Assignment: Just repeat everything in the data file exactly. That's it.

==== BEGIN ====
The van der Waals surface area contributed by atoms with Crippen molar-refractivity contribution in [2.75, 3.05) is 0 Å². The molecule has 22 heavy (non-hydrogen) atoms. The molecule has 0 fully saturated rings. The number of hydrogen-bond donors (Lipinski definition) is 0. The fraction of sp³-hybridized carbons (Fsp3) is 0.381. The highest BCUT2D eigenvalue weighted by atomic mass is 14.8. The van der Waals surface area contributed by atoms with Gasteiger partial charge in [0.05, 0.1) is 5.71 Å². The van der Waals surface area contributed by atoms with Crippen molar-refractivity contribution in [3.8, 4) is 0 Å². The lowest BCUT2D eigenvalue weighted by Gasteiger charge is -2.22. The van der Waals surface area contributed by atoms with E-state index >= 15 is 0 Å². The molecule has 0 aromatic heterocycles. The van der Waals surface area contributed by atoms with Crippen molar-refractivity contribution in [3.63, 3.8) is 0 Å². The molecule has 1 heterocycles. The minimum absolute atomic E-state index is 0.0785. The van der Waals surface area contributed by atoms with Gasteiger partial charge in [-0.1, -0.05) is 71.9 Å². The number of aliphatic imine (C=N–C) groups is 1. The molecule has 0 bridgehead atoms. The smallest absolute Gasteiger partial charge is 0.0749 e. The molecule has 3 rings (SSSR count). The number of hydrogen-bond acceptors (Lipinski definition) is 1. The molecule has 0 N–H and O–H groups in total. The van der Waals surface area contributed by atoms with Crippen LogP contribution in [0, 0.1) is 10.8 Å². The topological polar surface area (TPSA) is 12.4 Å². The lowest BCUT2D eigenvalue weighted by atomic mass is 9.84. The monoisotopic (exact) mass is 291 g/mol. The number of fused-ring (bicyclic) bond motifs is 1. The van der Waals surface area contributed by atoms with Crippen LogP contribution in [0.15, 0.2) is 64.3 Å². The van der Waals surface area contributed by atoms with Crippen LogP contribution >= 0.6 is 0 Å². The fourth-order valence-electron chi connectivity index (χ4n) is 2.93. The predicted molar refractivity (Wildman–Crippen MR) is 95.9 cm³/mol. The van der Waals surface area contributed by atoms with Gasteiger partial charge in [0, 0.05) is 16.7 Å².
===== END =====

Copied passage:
The van der Waals surface area contributed by atoms with Crippen molar-refractivity contribution in [2.75, 3.05) is 0 Å². The molecule has 22 heavy (non-hydrogen) atoms. The molecule has 0 fully saturated rings. The number of hydrogen-bond donors (Lipinski definition) is 0. The fraction of sp³-hybridized carbons (Fsp3) is 0.381. The highest BCUT2D eigenvalue weighted by atomic mass is 14.8. The van der Waals surface area contributed by atoms with Gasteiger partial charge in [0.05, 0.1) is 5.71 Å². The van der Waals surface area contributed by atoms with Crippen molar-refractivity contribution in [3.8, 4) is 0 Å². The lowest BCUT2D eigenvalue weighted by Gasteiger charge is -2.22. The van der Waals surface area contributed by atoms with E-state index >= 15 is 0 Å². The molecule has 0 aromatic heterocycles. The van der Waals surface area contributed by atoms with Crippen molar-refractivity contribution in [3.63, 3.8) is 0 Å². The molecule has 1 heterocycles. The minimum absolute atomic E-state index is 0.0785. The van der Waals surface area contributed by atoms with Gasteiger partial charge in [-0.1, -0.05) is 71.9 Å². The number of aliphatic imine (C=N–C) groups is 1. The molecule has 0 bridgehead atoms. The smallest absolute Gasteiger partial charge is 0.0749 e. The molecule has 3 rings (SSSR count). The number of hydrogen-bond acceptors (Lipinski definition) is 1. The molecule has 0 N–H and O–H groups in total. The van der Waals surface area contributed by atoms with Crippen LogP contribution in [0, 0.1) is 10.8 Å². The topological polar surface area (TPSA) is 12.4 Å². The lowest BCUT2D eigenvalue weighted by atomic mass is 9.84. The monoisotopic (exact) mass is 291 g/mol. The number of fused-ring (bicyclic) bond motifs is 1. The van der Waals surface area contributed by atoms with Crippen LogP contribution in [0.15, 0.2) is 64.3 Å². The van der Waals surface area contributed by atoms with Crippen LogP contribution >= 0.6 is 0 Å². The fourth-order valence-electron chi connectivity index (χ4n) is 2.93. The predicted molar refractivity (Wildman–Crippen MR) is 95.9 cm³/mol. The van der Waals surface area contributed by atoms with Gasteiger partial charge in [0, 0.05) is 16.7 Å².